'Operation Finale' is like "Mission Impossible but without Tom Cruise," says star Pêpê Rapazote
Pêpê will be featuring in 'Operation Finale' as a German-Argentinian SS officer and revealed what audiences can expect from the historical drama.
Chris Weitz saw his stock rise significantly after the releases of 'American Pie' and 'About a Boy,' the latter of which earned him and his brother, Paul Weitz, an Academy Award nomination for Best Adapted Screenplay. The 48-year-old has also helmed the film adaptations of 'The Golden Compass' and 'New Moon,' and most recently co-wrote the script for 'Rogue One: A Star Wars Story,' but it's the upcoming historical drama 'Operation Finale' that has been turning heads in Hollywood.
Based on a screenplay by Matthew Orton, the film follows the efforts of Israeli intelligence officers to capture SS Officer and holocaust architect Adolf Eichmann in 1960 and is set to release in theaters on August 29. 'Operation Finale' boasts of a stellar cast — the likes of Sir Ben Kingsley, Oscar Isaac, Lior Raz, Mélanie Laurent, Nick Kroll, Joe Alwyn and Pêpê Rapazote. While it's likely that Pêpê's role goes unnoticed, his character may prove pivotal to how the story unfolds.
I caught up with the 47-year-old actor to talk about the drama and his portrayal of Carlos Fuldner, and he provided quite a few insights into what 'Operation Finale' has in store for the audience. Asked about Fuldner, Pêpê, well-versed in the history of the war, answers, "After the end of World War II, the Germans know they're going to lose, and there's this operation to get as many German officers out of the country as possible."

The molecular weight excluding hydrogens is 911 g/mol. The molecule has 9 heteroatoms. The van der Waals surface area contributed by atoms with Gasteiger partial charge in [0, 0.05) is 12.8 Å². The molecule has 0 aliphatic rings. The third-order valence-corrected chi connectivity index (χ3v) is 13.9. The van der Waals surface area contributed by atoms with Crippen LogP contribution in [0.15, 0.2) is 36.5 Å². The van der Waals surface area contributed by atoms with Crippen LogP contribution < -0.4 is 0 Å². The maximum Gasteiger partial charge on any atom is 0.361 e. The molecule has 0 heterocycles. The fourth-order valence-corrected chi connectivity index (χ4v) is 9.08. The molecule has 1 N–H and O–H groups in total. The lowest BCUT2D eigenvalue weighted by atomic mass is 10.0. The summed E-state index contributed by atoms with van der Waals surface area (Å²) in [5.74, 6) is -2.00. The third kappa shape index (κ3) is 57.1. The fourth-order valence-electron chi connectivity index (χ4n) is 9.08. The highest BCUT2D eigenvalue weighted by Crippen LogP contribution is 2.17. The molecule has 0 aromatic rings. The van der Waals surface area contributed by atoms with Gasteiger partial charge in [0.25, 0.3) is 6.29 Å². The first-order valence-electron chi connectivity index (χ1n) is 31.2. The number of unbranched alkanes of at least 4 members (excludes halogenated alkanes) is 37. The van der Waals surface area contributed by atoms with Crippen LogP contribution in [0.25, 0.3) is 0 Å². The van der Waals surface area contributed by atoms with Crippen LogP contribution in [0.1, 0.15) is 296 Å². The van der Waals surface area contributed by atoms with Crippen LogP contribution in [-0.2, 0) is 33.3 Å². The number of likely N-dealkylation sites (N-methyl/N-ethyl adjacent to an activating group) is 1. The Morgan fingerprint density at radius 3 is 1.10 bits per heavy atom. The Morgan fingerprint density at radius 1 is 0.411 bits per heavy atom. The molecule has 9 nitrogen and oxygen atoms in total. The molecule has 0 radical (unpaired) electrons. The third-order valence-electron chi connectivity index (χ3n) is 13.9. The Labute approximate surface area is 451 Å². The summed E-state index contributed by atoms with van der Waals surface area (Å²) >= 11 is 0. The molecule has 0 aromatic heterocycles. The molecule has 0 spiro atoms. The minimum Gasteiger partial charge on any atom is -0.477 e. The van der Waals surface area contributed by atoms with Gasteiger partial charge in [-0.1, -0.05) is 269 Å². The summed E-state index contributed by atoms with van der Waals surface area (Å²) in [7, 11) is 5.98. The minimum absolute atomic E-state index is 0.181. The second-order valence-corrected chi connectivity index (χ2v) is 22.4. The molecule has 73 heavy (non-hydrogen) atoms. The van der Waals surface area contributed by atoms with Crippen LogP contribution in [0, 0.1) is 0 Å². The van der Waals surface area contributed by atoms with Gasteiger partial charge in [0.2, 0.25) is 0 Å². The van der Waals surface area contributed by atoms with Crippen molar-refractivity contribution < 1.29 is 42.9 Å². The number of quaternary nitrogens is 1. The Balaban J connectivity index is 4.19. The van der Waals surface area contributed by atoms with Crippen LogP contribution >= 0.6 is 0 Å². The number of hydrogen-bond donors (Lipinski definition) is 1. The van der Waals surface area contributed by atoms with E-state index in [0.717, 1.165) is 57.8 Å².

From here, the actor goes on another tangent about Argentina's fascist history, revealing how it was the idea of the former three-time president, Juan Domingo Perón, to smuggle the European nation's best scientists, technicians, and engineers into the country.
"So, this guy (Fuldner) is a captain with the SS, and he was half-German and half-Argentinian," he continues, delving into the background of his character. "He was the guy in charge of getting them into Argentina. It was a big deal because let's not forget that this guy was a smart ass because he got kicked out of the SS during the war for robbing their money. They took his skull ring, the pride of the SS, and melted it down, which is the most disgracing thing that can happen to an officer. But then, they brought him back when they needed him."